Pipeline Pressure Loss

When a liquid or gas flows along a pipe, friction between the pipe wall and the liquid or gas causes a pressure or head loss. This pressure or head loss is an irreversible loss of the fluids potential energy. Calculating this loss is fundamental to the design of any pipeline system.

The relationship between pressure and head is defined by the following formula

                    P= ρgh           

Where

P          is pressure (N/m2)

ρ          is density (kg/m3),

g          is gravitational acceleration (9.81 m/s2)

h          is head (m).

When working with liquids it is usually better to calculate the friction loss as a head loss, as this makes the hydraulic calculations simpler. For gas flow a constant density cannot be defined so it is simpler to calculate the friction loss as a pressure.

The head loss in a length of pipe is given by the Darcy equation

Darcy equation

Where

f           is the friction factor

L          is the pipe length (m)

U         is the fluid mean velocity(m/s)

D         is the pipe diameter or the hydraulic diameter (m).

The hydraulic diameter is defined as

D= 4 x cross-sectional area / wetted perimeter.

For a standard circular pipe the hydraulic diameter is the same as the actual pipe diameter.

To determine the friction factor the Reynolds number needs to be calculated first.  The Reynolds number is defined as

Re=UD/ ν

Where ν is the kinematic viscosity

The Reynolds number is the ratio of inertia forces to viscous forces. For Reynolds numbers up to 2000 the flow is normally considered to be laminar, above 3000 the flow is turbulent, at Reynolds numbers between 2000 and 3000 the flow is in a critical zone, predicting the friction factor in the critical zone is difficult because it is not obvious if the flow should be treated as laminar or turbulent.

For laminar flow conditions the friction factor

laminar flow friction factor formula

For turbulent flow the friction factor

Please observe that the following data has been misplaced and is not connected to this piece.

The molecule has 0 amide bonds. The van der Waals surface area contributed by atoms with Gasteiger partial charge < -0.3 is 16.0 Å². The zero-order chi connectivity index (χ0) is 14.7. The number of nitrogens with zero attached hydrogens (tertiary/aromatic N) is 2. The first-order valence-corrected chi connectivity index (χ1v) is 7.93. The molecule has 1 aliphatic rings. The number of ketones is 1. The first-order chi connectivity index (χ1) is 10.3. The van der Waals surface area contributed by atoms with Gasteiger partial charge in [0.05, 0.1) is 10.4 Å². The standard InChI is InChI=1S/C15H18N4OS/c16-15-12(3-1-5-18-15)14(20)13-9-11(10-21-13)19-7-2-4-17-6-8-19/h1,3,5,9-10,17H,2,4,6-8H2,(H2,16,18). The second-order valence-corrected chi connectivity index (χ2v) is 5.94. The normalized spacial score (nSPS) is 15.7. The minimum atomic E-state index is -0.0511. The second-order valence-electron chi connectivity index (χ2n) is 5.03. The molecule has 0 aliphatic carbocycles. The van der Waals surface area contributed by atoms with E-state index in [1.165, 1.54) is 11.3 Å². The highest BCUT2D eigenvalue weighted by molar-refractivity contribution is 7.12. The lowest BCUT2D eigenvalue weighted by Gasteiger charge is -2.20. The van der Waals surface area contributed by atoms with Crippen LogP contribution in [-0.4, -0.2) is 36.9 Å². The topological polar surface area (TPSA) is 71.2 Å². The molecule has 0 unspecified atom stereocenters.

Fricton factor formula         (Note: use base 10 log)

where k is the pipe wall roughness value(m).

Table of Roughness Values , k (mm)

 

  mm
Smooth Pipes  
Drawn brass, copper, aluminium 0.0025
Glass, plastic, Perspex, fibreglass 0.0025
   
Steel Pipes  
New smooth pipes 0.025
Centrifugally applied enamels 0.025
Mortar lined, good finish 0.05
Mortar lined, average finish 0.1
Light rust 0.25
Heavy brush asphalts, enamels and tars 0.5
Heavy rust 1.0
Water mains with general tuberculations 1.2
   
Concrete pipes  
New, unusually smooth concrete with smooth joints 0.025
Steel forms, first class workmanship with smooth joints 0.025
New, or fairly new, smooth concrete and joints 0.1
Steel forms, average work workmanship, smooth joints 0.1
Wood floated or brushed surface in good conditions with good joints 0.25
Eroded by sharp materials in transit marks visible from wooden forms 0.5
Precast pipes, good surface finish, average joints 0.25
Segmentally lined conduits in good ground conditions with expanded wedge block linings 1.0
Segmentally lined conduits in other conditions 2.0
   
Other pipes  
Sheet metal ducts with smooth joints 0.0025
Galvanised metals, normal finish 0.15
Galvanised metals, smooth finish 0.025
Cast iron, uncoated and coated 0.15
Asbestos cement 0.025
Flexible straight rubber pipe with a smooth bore 0.025
Mature foul sewers 3.0

 

Fluid Densities and Kinematic Viscosities of some fluids and gases

 

Fluid Density (ρ) kg/m3 Kinematic viscosity (ν)  m2/s
Hydrogen 0.09 1.1 x 10-4
Air 1.2 1.5 x10-5
Crude oil 860 1.0 x 10-5
Jet  A1(-40oC) Kerosene 851 9.5 x 10-6
Jet  A1(0oC) Kerosene 823 2.5 x 10-6
Jet  A1(50oC) Kerosene 786 1.0 x 10-6
Water (0oC) 999.8 1.79 x 10-6
Water (4oC) 1000 1.52 x 10-6
Water (10oC) 999.7 1.31 x 10-6
Water (15oC) 999.1 1.14 x 10-6
Water (20oC) 998 1.0 x 10-6
Water (30oC) 996 0.80 x 10-6
Water (40oC) 992.1 0.66 x 10-6
Sea Water (0oC) 1030 1.73 x 10-6
Sea Water (15oC) 1027 1.46 x 10-6
Sea Water (30oC) 1022 0.85 x 10-6
Mercury 13600 1.1 x 10-7

The information and data provided on this site are for information only. Fluid Mechanics Ltd does not guarantee the validity of any information provided.   If you have a specific hydraulic problem then please contact us for technical advice.

  • Rahul Garg

    i want to solve a transient problem in pipelines which is connected in series. three pipes r connected with each other with reducing diameter. this problem is give in the book titled hydraulic transients by streeter and wiley. but i cant able to solve this problem. please help me in this matter.
    thanks